Doctoral Dissertations

Orcid ID

Date of Award


Degree Type


Degree Name

Doctor of Philosophy



Major Professor

Gregory L. Stuart

Committee Members

Todd Moore, L. Christian Elledge, Jennifer Bolden, David Patterson


Research examining the contextual antecedents to college dating violence (DV) remains underdeveloped, suffers limitations, and has not included abuse perpetrated through technology (i.e., cyber DV). Understanding the contextual antecedents to face-to-face and cyber DV will advance efforts to prevent these prevalent social problems. This dissertation evaluated the proximal associations among alcohol use and face-to-face (i.e., psychological, physical, and sexual DV) and cyber DV while testing theoretically supported moderators of this relationship (i.e., state/daily negative affect, daily emotion dysregulation, and trait jealousy). Following baseline trait assessments, 236 participants (173 women, 61 men, and 2 “other” gender) completed surveys on their daily alcohol use (any alcohol use, binge drinking, and number of drinks consumed), state/daily negative affect, daily emotion dysregulation, and face-to-face and cyber DV for 60 consecutive days. Hypotheses were partially supported. Consistent with prior research, the odds of perpetrating psychological and sexual DV following alcohol use varied as a function of contextual affective experiences. The odds of perpetrating psychological or sexual DV did not vary as a function of trait jealousy, independently or in conjunction with daily alcohol use. In contrast to hypotheses, the odds of perpetrating cyber DV increased as the number of drinks consumed per day increased, but these odds did not vary as a function of contextual affective experiences or trait jealousy. Instead, the odds of cyber DV perpetration increased with increases in proximal negative affect and emotion dysregulation, regardless of alcohol use. Physical DV hypotheses could not be tested due to low endorsement. Results suggest that existing models of alcohol related DV may not extend to cyber DV. Additional research is needed to identify salient proximal risk factors of cyber DV that may inform a comprehensive model.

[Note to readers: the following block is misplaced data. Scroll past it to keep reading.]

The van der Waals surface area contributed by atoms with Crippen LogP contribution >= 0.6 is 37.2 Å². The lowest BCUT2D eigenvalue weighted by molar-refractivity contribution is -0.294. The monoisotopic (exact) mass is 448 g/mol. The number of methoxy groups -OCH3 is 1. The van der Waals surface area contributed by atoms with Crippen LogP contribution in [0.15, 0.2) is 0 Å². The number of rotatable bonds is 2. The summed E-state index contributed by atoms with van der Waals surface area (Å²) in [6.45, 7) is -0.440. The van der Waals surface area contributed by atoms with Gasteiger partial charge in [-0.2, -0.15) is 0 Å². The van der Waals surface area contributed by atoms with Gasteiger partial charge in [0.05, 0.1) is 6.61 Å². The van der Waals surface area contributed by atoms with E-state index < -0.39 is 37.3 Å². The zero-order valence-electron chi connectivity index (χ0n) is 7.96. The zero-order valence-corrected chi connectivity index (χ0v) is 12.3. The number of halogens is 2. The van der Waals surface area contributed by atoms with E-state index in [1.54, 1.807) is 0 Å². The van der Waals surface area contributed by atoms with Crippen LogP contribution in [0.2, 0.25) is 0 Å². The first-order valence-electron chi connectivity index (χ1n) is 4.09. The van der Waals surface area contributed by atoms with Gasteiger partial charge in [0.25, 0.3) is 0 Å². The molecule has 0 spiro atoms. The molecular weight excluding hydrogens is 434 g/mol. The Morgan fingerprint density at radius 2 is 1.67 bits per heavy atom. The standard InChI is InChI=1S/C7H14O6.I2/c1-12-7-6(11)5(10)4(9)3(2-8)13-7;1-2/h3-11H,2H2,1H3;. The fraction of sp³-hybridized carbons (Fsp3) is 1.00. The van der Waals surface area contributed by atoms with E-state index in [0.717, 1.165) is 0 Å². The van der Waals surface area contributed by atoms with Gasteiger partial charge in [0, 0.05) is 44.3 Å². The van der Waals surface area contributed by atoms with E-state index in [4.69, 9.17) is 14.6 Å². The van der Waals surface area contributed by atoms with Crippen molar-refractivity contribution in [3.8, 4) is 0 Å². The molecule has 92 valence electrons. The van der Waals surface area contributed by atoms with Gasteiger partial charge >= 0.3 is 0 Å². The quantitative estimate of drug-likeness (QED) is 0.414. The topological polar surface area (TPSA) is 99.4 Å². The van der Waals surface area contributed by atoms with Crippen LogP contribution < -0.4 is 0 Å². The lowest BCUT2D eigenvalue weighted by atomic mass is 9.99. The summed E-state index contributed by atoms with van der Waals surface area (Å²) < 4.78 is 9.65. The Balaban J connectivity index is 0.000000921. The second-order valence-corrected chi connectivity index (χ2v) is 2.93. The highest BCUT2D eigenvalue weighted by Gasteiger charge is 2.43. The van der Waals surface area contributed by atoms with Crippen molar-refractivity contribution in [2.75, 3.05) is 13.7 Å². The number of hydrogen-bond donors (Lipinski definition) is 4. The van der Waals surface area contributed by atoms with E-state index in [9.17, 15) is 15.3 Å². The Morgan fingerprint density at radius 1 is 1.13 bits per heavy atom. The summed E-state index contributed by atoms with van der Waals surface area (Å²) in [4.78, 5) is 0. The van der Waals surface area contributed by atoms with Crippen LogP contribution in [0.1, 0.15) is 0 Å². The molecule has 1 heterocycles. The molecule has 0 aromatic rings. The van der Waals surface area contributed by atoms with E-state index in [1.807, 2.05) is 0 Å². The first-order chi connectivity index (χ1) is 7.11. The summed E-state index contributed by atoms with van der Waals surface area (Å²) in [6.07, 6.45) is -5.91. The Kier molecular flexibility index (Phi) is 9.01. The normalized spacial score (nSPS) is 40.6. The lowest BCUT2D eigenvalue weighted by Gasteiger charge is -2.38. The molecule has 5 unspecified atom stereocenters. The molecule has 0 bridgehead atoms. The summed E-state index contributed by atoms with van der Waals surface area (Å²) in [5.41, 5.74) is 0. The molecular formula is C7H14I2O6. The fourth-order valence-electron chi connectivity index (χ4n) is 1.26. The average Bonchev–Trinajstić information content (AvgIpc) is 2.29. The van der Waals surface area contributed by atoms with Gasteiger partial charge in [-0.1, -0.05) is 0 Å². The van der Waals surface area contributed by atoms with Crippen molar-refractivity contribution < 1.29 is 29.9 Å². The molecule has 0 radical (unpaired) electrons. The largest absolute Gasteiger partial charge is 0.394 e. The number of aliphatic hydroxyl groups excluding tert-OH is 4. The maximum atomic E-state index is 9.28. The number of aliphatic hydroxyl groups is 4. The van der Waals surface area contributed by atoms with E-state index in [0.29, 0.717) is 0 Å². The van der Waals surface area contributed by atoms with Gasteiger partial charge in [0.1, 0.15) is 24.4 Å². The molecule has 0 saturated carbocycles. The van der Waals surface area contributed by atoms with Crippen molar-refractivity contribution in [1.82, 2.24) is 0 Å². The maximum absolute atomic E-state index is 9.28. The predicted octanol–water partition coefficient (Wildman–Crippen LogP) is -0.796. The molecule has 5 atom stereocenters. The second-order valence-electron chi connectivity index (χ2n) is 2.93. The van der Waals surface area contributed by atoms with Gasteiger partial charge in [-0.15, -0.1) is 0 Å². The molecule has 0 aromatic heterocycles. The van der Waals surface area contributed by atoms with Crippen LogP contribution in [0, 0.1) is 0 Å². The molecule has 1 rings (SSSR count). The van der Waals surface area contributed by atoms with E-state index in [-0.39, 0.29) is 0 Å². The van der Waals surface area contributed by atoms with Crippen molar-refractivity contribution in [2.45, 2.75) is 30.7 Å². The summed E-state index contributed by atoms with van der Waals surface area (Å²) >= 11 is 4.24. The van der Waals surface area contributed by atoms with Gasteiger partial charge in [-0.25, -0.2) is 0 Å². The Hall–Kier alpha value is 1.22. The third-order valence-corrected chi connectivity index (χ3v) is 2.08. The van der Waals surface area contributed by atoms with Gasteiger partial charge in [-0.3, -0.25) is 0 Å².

This dissertation was supported by a Visionary Grant from the American Psychological Foundation (APF), and by grant F31AA026489 from the National Institute on Alcohol Abuse and Alcoholism (NIAAA). The content is solely the responsibility of the author and does not necessarily represent the official views of the APF, NIAAA, or the National Institutes of Health.

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